More than half (53%) of the UK’s small & medium sized businesses (SMBs) confirm that business confidence and optimism is a key component to managing a successful business. According to research released today and conducted by Xero, business confidence is the key contributor to business success and economic growth. Developing and maintaining this SMB business confidence is critical to the UK’s economic health.

According to recent research by BIS, SMBs make up a staggering 99.8% of the British economic engine, generate 47% of revenue and employ 60% of the workforce. The economy’s increased focus on small businesses is driven by an understanding of how this grouping of commercial enterprises make up the backbone to the UK.

Xero surveyed over 1,300 of these SMB owners in the UK to uncover the formula for success. The results reveal that business confidence is one of the most significant contributors to their success, and with this confidence SMBs invest in themselves. These investments, through hiring, generate future success and concurrently for the wider benefit to the economy, growth.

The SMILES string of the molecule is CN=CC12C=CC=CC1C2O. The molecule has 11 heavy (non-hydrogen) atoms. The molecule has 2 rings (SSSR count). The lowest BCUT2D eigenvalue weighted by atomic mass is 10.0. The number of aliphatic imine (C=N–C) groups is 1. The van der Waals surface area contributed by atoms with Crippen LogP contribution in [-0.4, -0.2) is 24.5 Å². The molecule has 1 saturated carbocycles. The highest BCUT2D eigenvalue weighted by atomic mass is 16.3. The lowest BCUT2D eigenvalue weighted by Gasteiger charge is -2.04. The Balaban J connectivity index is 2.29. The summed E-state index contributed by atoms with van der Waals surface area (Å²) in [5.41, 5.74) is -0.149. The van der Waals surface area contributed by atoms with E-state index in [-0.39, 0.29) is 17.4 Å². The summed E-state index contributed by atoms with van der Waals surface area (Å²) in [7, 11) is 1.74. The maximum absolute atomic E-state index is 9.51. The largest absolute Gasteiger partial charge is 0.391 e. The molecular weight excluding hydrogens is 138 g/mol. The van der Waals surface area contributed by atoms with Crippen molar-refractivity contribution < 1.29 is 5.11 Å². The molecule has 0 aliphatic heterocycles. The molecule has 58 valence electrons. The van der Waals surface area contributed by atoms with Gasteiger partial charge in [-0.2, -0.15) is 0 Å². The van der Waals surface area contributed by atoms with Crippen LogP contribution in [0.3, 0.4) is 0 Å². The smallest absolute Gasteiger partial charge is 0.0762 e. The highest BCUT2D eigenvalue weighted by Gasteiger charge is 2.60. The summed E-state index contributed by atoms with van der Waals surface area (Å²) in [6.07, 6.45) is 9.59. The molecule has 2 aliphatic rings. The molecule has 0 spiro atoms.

Figures from the Office of National Statistics reveal3 that in spite of 58% of UK businesses closing before their 5th birthday, (startups are the most vulnerable, making up 44% of those closures), drop off rates significantly decline over time as businesses learn, become more resilient, adapt to challenges and build confidence.

The findings from the Xero research show that currently 52% of SMBs are positive about the future, with just over half believing that the UK economy will grow in 2016. Over a third (36%) of UK SMBs feel optimistic about the future of business. However, the majority (77%) still have business pain points they’d like resolved, including; managing staff and clients (23%), cashflow management (19%) and having time to work on the business (19%), rather than in the businesses.

Encouragingly for the UK’s future economic outlook, businesses that are striving make up the majority of SMBs surveyed (59%), with a respective (41%) of companies struggling.The key differentiator between these two categories of company is that striving companies are more likely to use tools and technology within their business operations and are more likely to have a strategic approach, with business plans in place. They’re also more likely to have growth ambitions (42%), more positive attitudes and more open to advice.